Today the dynamics of competitive advantage have shifted once more. Companies are achieving advantage through access to assets rather than ownership of them. In addition, a whole new category of “platform” companies, such as Google, Apple, and Facebook, have emerged, and the very size of their customer base creates a reinforcing virtuous cycle. Often called network effects, these dynamics mean that the more customers a company has, the more valuable it is to each additional customer. In such cases being an early mover can result in a formidable advantage.
The point is that every theory has its constraints. Attempting to apply it outside those conditions can lead to disaster.
But for a growing number of companies, those conditions don’t apply. Their industry boundaries aren’t clearly delineated—in fact, they’re totally blurry. Just ask anyone in retail, entertainment, or telecommunications. Their environments aren’t stable—companies can be disrupted by entrants from below, as Clayton Christensen has pointed out, but also by competitors using a different business model or moving over from an adjacent industry. And long-standing competitive strengths can be upended almost overnight by someone who has digitized your physical business (hello, Encyclopaedia Britannica) or turned your product into a service (see Zipcar, Airbnb, and Uber). Apple and Google didn’t necessarily intend to disrupt point-and-shoot cameras, stand-alone GPS devices, TV advertising, or the Weather Channel, but they did so nonetheless.
For some time my argument has been that we need a new way of thinking about strategy in environments where traditional barriers to entry are eroding, or in which emerging technologies weaken constraints. Andy Grove’s phrase inflection point captures this situation nicely. A strategic inflection point, he says, is “a time in the life of a business when its fundamentals are about to change.” Inflection points are difficult for traditional strategy tools to address, because they usually don’t look important at first. The Wright brothers proved it was possible to fly safely in 1903. Nobody took that seriously until 1908. Even with the 1914 launch of the first commercial flight, few realized that airplanes would upend industries as varied as railroads, steamships, and package delivery.
Consumer habits can be powerful aids to sustaining a competitive advantage, as Lafley and Martin quite correctly point out. But habits, like other elements of the environment, can change. And when new technologies make new business models viable, habits can change very fast.
Consider the powerful forces that were unleashed from 2004 to 2007 by four separate but linked business developments. In 2004 Facebook was founded. In 2005 YouTube was founded. In 2006 Amazon launched Amazon Web Services (AWS). In 2007 Apple’s iPhone and Google’s Android operating system were commercially released. As the technology analyst Ben Thompson points out, AWS made it easy and cheap to start an online company, YouTube made it easy and cheap to upload videos, and Facebook offered a ready-made channel for sharing such videos. I’d add that the wild popularity of mobile phones made all that available to ordinary people. Now a couple of guys with an idea and access to programming skills can rival global giants in days or weeks, not months or years—with practically no assets.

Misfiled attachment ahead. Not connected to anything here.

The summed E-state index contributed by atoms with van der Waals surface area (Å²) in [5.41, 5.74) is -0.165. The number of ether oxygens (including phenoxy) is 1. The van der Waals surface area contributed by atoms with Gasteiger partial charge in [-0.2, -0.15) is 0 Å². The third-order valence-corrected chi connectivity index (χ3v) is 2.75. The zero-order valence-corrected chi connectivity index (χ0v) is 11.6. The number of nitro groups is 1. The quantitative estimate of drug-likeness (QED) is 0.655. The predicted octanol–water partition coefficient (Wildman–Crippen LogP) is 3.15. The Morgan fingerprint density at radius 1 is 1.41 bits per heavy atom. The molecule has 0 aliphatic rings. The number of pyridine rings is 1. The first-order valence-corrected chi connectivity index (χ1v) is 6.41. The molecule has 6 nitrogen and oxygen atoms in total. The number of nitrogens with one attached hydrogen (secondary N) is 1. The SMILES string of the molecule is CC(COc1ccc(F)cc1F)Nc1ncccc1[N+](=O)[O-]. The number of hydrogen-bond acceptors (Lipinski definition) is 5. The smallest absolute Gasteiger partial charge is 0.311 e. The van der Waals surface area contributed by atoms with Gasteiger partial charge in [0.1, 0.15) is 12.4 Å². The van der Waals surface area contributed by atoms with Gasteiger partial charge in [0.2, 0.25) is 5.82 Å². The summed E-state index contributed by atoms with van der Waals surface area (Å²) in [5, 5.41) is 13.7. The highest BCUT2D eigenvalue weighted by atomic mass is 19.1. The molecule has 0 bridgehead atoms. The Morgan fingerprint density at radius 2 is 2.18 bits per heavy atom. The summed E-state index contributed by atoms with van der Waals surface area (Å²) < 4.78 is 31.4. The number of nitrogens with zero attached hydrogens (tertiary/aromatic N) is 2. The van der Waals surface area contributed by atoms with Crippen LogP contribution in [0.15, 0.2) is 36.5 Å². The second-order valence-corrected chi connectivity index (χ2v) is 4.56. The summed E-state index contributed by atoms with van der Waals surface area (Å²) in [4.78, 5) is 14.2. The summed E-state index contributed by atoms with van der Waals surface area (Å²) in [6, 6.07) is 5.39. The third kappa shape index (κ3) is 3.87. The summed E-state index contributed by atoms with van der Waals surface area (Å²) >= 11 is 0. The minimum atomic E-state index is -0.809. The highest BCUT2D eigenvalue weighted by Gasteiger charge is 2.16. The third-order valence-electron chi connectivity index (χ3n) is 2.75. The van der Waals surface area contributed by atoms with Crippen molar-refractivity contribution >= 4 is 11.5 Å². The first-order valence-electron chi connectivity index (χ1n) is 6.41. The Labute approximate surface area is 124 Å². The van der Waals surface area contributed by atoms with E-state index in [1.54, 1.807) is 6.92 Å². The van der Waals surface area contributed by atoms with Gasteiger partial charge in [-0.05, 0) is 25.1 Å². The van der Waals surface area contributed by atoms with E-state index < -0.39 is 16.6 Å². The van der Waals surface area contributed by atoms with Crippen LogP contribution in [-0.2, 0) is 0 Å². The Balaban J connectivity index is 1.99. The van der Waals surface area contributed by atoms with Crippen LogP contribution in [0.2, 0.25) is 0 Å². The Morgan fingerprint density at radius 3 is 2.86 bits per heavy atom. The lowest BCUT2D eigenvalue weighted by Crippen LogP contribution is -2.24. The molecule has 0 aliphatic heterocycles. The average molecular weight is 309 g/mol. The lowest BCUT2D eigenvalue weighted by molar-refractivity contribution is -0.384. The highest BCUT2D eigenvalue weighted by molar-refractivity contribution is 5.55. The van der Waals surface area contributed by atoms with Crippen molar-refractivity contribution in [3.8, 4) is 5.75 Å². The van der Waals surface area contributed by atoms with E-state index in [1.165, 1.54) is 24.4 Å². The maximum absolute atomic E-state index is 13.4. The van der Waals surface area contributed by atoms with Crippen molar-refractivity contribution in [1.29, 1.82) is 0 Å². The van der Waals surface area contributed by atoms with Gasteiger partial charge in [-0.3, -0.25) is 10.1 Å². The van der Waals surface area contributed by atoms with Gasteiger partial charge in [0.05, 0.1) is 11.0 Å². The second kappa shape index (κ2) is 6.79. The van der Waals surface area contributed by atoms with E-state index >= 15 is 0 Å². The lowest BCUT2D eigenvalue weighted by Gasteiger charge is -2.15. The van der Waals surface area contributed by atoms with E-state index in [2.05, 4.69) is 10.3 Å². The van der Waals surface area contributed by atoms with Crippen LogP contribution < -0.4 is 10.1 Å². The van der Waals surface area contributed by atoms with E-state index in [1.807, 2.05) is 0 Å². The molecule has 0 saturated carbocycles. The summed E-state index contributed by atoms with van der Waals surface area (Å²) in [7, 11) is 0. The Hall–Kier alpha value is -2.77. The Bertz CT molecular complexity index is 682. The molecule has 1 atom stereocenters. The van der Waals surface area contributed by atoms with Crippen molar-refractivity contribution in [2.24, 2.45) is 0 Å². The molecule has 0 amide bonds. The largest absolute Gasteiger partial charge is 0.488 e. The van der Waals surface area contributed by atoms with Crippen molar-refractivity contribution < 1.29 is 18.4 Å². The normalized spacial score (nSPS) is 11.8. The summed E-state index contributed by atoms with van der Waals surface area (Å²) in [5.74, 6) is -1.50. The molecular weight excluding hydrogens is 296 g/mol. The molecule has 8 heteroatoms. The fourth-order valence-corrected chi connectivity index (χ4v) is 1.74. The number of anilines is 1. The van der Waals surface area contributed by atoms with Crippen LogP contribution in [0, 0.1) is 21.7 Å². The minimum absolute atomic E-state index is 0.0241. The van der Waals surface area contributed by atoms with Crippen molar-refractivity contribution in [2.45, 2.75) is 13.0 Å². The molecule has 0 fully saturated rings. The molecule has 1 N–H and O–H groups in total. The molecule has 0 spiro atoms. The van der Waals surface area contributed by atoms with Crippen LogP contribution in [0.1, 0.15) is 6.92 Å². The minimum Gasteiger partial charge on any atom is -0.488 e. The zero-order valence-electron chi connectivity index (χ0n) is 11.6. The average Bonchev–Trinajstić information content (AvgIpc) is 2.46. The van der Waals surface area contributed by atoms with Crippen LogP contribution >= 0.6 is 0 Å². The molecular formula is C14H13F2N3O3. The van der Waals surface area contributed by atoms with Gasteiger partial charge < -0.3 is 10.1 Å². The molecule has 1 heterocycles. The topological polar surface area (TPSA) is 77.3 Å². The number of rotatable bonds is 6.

And that’s exactly what happened with the 2012 launch of DollarShaveClub.com. The brand promise was simple: great razors with few frills, for a low subscription price, delivered to your door automatically. Not only did you save money, but you didn’t have to visit a store or risk running out. This was all the more attractive because habitual buying behavior had already been disrupted: Razor blades are expensive and easy to steal, so it has become common for them to be kept under lock and key in stores. Today, although Dollar Shave Club has an 8% share of the $3 billion U.S. market for blades and razors, the far more important number is its “share of cartridge.” That, according to recent sources, is an astonishing 15% of all cartridges sold.
In 2010 Gillette had 70% of the global shaving market and legions of loyal customers who reliably traded up as the next generation of products, with higher prices, were released. Procter & Gamble had acquired the brand in 2005 for a reported $57 billion. It was a classic high-market-share, high-quality business—and we can only assume from their track records that both Gillette and P&G were extremely good at getting customers to buy habitually. Clearly they had a strong cumulative advantage. But that wasn’t enough, because the business had hit an inflection point.
In July 2016 Unilever agreed to buy Dollar Shave Club for about $1 billion in cash. The founding entrepreneurs are happy. Their investors are happy. Their customers are clearly happy. The incumbents? Not so much. According to the Wall Street Journal, P&G’s share of men’s razors and blades had fallen to 59% in 2015. One of its responses was to launch the Gillette Shave Club. Having seen the potentially habit-destroying effects of the subscription model, P&G now offers subscription and delivery for other products—including expensive Tide Pods.